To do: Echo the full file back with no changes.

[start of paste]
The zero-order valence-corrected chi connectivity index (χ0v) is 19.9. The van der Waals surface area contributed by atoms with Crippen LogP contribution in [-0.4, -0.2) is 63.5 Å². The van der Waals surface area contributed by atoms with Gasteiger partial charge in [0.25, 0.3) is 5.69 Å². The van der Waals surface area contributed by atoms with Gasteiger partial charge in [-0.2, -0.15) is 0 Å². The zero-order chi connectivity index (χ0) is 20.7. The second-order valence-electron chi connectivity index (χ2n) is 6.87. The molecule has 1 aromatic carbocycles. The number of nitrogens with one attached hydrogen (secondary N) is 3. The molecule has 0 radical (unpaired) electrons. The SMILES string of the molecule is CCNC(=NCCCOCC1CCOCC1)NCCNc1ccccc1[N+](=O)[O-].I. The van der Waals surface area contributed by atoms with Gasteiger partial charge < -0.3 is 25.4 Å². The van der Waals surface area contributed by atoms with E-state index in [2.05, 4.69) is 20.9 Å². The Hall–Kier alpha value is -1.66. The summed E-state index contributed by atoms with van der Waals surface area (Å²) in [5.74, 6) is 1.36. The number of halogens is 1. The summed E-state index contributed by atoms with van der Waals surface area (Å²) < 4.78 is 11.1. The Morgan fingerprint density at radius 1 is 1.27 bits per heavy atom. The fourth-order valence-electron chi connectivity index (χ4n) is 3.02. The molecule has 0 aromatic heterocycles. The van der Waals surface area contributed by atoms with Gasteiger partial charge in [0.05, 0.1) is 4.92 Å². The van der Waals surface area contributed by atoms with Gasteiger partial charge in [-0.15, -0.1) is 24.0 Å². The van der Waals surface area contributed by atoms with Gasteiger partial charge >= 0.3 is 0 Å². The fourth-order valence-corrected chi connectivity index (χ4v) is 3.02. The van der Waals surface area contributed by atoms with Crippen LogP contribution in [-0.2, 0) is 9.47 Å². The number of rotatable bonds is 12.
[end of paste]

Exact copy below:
The zero-order valence-corrected chi connectivity index (χ0v) is 19.9. The van der Waals surface area contributed by atoms with Crippen LogP contribution in [-0.4, -0.2) is 63.5 Å². The van der Waals surface area contributed by atoms with Gasteiger partial charge in [0.25, 0.3) is 5.69 Å². The van der Waals surface area contributed by atoms with Gasteiger partial charge in [-0.2, -0.15) is 0 Å². The zero-order chi connectivity index (χ0) is 20.7. The second-order valence-electron chi connectivity index (χ2n) is 6.87. The molecule has 1 aromatic carbocycles. The number of nitrogens with one attached hydrogen (secondary N) is 3. The molecule has 0 radical (unpaired) electrons. The SMILES string of the molecule is CCNC(=NCCCOCC1CCOCC1)NCCNc1ccccc1[N+](=O)[O-].I. The van der Waals surface area contributed by atoms with Gasteiger partial charge < -0.3 is 25.4 Å². The van der Waals surface area contributed by atoms with E-state index in [2.05, 4.69) is 20.9 Å². The Hall–Kier alpha value is -1.66. The summed E-state index contributed by atoms with van der Waals surface area (Å²) in [5.74, 6) is 1.36. The number of halogens is 1. The summed E-state index contributed by atoms with van der Waals surface area (Å²) < 4.78 is 11.1. The Morgan fingerprint density at radius 1 is 1.27 bits per heavy atom. The fourth-order valence-electron chi connectivity index (χ4n) is 3.02. The molecule has 0 aromatic heterocycles. The van der Waals surface area contributed by atoms with Gasteiger partial charge in [0.05, 0.1) is 4.92 Å². The van der Waals surface area contributed by atoms with Gasteiger partial charge in [-0.15, -0.1) is 24.0 Å². The van der Waals surface area contributed by atoms with Gasteiger partial charge >= 0.3 is 0 Å². The fourth-order valence-corrected chi connectivity index (χ4v) is 3.02. The van der Waals surface area contributed by atoms with Crippen LogP contribution in [-0.2, 0) is 9.47 Å². The number of rotatable bonds is 12.